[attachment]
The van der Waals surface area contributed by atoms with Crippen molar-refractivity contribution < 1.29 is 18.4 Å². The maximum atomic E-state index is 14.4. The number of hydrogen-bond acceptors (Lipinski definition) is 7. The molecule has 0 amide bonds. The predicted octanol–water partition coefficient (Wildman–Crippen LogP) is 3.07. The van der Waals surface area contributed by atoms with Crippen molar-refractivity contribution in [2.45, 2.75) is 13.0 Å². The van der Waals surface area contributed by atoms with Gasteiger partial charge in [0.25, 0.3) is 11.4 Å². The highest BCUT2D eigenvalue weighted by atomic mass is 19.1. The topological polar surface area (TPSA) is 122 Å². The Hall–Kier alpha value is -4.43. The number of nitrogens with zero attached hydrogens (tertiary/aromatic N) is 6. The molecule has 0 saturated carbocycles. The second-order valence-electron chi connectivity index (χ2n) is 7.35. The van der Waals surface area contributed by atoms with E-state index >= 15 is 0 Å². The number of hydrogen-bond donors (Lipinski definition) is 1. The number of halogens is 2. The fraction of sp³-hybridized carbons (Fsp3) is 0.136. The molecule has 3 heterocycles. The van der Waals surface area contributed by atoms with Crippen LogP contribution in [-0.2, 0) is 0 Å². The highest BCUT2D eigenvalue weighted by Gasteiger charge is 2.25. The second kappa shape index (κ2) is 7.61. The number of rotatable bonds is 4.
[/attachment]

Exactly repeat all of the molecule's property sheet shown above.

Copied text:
The van der Waals surface area contributed by atoms with Crippen molar-refractivity contribution < 1.29 is 18.4 Å². The maximum atomic E-state index is 14.4. The number of hydrogen-bond acceptors (Lipinski definition) is 7. The molecule has 0 amide bonds. The predicted octanol–water partition coefficient (Wildman–Crippen LogP) is 3.07. The van der Waals surface area contributed by atoms with Crippen molar-refractivity contribution in [2.45, 2.75) is 13.0 Å². The van der Waals surface area contributed by atoms with Gasteiger partial charge in [0.25, 0.3) is 11.4 Å². The highest BCUT2D eigenvalue weighted by atomic mass is 19.1. The topological polar surface area (TPSA) is 122 Å². The Hall–Kier alpha value is -4.43. The number of nitrogens with zero attached hydrogens (tertiary/aromatic N) is 6. The molecule has 0 saturated carbocycles. The second-order valence-electron chi connectivity index (χ2n) is 7.35. The van der Waals surface area contributed by atoms with E-state index >= 15 is 0 Å². The number of hydrogen-bond donors (Lipinski definition) is 1. The number of halogens is 2. The fraction of sp³-hybridized carbons (Fsp3) is 0.136. The molecule has 3 heterocycles. The van der Waals surface area contributed by atoms with Crippen LogP contribution in [-0.2, 0) is 0 Å². The highest BCUT2D eigenvalue weighted by Gasteiger charge is 2.25. The second kappa shape index (κ2) is 7.61. The number of rotatable bonds is 4.